A SADD but Important Day
By Janice Llanes Fabry
During each period of the school day April 7, the Rye Neck High School student body was exposed to the perils of driving while distracted through activities organized by the Students Against Destructive Decisions (SADD) Club.
“Awareness is the key,” said Rye Neck counselor and SADD advisor Susan Hannon. “Recognizing how dangerous certain situations can be helps students make better decisions.”
According to the Center for Disease Control and Prevention, motor vehicle crashes are the leading cause of death for U.S. teenagers. Six teens between the ages of 16 and 19 die every day from motor vehicle injuries, as a result of distracted driving and impaired driving. Texting while driving is particularly dangerous because it involves all three types of distraction: visual, manual, and cognitive.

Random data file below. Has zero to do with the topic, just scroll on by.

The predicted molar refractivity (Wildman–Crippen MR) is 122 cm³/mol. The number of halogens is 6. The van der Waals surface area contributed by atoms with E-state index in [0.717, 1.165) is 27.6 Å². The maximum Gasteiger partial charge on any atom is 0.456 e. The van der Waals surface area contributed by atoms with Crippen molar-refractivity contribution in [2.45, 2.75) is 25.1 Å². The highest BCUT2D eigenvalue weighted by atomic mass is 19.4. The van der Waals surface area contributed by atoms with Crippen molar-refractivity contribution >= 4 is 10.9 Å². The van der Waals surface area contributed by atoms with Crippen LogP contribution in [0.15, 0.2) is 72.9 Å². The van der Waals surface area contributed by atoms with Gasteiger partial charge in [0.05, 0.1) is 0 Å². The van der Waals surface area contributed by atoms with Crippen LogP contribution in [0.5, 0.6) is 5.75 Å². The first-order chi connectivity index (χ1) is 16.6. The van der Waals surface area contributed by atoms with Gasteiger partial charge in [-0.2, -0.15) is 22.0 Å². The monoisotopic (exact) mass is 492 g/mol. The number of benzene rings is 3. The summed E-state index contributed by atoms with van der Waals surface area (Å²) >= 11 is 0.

Fortunately, teen motor crashes are preventable and proven strategies can improve the safety of young drivers. First, teens have to acknowledge the role they play and accept responsibility. SADD Day focuses specifically on the dangers of driving while texting or drinking.
High-risk situations are brought to light in a particularly graphic way on SADD Day. The 60 members of the club, freshmen to seniors, worked tirelessly on various presentations. They painted tombstones with students’ names and installed them outside on the campus. Students dressed as a grim reaper who visited classrooms and tapped students on the shoulder, representing victims killed by drunk drivers. A table was set up with candles, lit for the number of drunk driving deaths that occur during the school day.
Throughout the year, SADD presents programs such as Red Ribbon Week for drug awareness, Mental Health Awareness Week to help students alleviate high levels of anxiety, and, coming up, Stress Less Week during finals.
RNHS SADD Officers, from left: Justin Sturgis, Aliya Glattstein, Philip Beebe, and Kevin Reimers